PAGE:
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The Connecticut Supreme Court has dismissed two lawsuits that were brought against the state by victims of the 2005 fiery crash at the bottom of Avon Mountain that killed four people and injured 19 others.

The plaintiffs alleged that the hilly portion of Route 44 where the accident occurred was designed so that the road was dangerously steep and lacked adequate safety measures. However, the justices ruled that the alleged poor design of the road and lack of warning signs and other safety measures did not make the roadway “defective” under Connecticut’s highway defect statute.

In the 5-1 ruling, Chief Justice Chase Rogers wrote that the allegations did not fall within the exemptions to the state government’s basic immunity from lawsuits. If allowed to bring suit in this case, Rogers opined that the plaintiffs’ argument would lead to a plethora of lawsuits over road design, defeating the original purpose of the highway statute, which was to limit the state’s liability.

“Under the theory of liability the plaintiff advocates in the present case, virtually every design defect claim pertaining directly to the layout of the road would be actionable under the defective highway statute,” Rogers wrote in the Stotler v. Department of Transportation decision. The court decided a companion case, filed by another injured party, in the same manner.

There has long been debate over what constitutes a defective road under the state statute. Most courts have interpreted the statute to cover instances only when a highway or adjacent structure — such as a sign post — is in disrepair. But in this case Ellen Stotler and Michael Cummings, who were badly injured in the crash, contended the basic design of the road and the lack of safety features made it unsafe for public travel.

Lawyers for the plaintiffs claim that there should have been a brake check area at the top of the mountain and a runaway truck ramp at the bottom. A ramp was added by the state in 2008, three years after the crash.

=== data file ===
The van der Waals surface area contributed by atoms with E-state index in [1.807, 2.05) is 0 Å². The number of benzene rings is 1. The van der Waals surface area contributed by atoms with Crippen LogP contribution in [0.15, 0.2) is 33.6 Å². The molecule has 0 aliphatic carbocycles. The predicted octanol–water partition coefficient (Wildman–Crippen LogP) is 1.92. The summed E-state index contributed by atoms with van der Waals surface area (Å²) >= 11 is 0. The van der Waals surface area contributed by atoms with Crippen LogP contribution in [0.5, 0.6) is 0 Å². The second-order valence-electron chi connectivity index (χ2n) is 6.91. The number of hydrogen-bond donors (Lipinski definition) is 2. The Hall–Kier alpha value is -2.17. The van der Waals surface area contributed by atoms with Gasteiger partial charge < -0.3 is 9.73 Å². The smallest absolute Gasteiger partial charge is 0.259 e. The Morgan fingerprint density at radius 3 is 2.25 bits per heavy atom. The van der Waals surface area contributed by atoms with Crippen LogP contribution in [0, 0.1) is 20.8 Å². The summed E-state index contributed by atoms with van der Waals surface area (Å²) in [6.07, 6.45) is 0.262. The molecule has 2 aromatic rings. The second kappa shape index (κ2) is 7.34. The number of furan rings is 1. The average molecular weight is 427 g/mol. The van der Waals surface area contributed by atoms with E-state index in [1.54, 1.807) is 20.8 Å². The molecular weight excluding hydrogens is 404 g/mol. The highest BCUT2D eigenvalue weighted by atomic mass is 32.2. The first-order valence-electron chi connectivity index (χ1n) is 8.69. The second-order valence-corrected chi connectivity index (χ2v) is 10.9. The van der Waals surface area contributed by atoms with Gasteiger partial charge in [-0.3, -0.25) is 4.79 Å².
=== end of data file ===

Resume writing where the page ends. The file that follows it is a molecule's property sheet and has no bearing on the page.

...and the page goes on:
On July 29, 2005, the brakes on a dump truck failed and it barreled out of control down the steep road, slamming into a bus and 18 cars during a fiery chain-reaction crash. Thirty people altogether were involved in the crash, 15 of whom were taken to the hospital. Among the four who died were Paul Stotler, of Avon, the husband of the plaintiff, Ellen Stotler, in the Supreme Court case.

David Wilcox, an owner of the Mack truck, was charged with manslaughter after a yearlong investigation. Investigators blamed the crash on the shoddy maintenance of the truck and the driver’s inexperience.

Stotler’s family was represented by Joel Faxon of the Faxon Law Group in New Haven. Cummings was represented by Thomas Donohue Jr. of Killian & Donohue in Hartford. “We’re very disappointed” by the Supreme Court ruling, said Donohue. “They cut us off even from a trial on the merits.”

Donohue is hopeful lawmakers step in and clarify the highway defect statute so future claims like this one can get to a jury. “I think it’s a dusty old statute that’s been around for a very long time,” said Donohue. “It’s been a subject of a great deal of judicial interpretation. I hope going forward the legislature will revisit it. It would be helpful for everyone to have a little more clarity as to what are defects and what is actionable and what’s not.”

Ronald Williams Jr., of Williams & Williams in Trumbull, who represented the state, was pleased with the outcome.

“It’s pretty much what I thought [the justices] would do,” said Williams. “They asked pointed questions to the plaintiffs’ attorneys about what exactly is the defect and why is that not a design defect that is barred under the law.”

Justice Dennis Eveleigh was the lone dissenter in both Supreme Court rulings. He wrote that the majority had an “overly narrow interpretation of what may constitute a design defect.”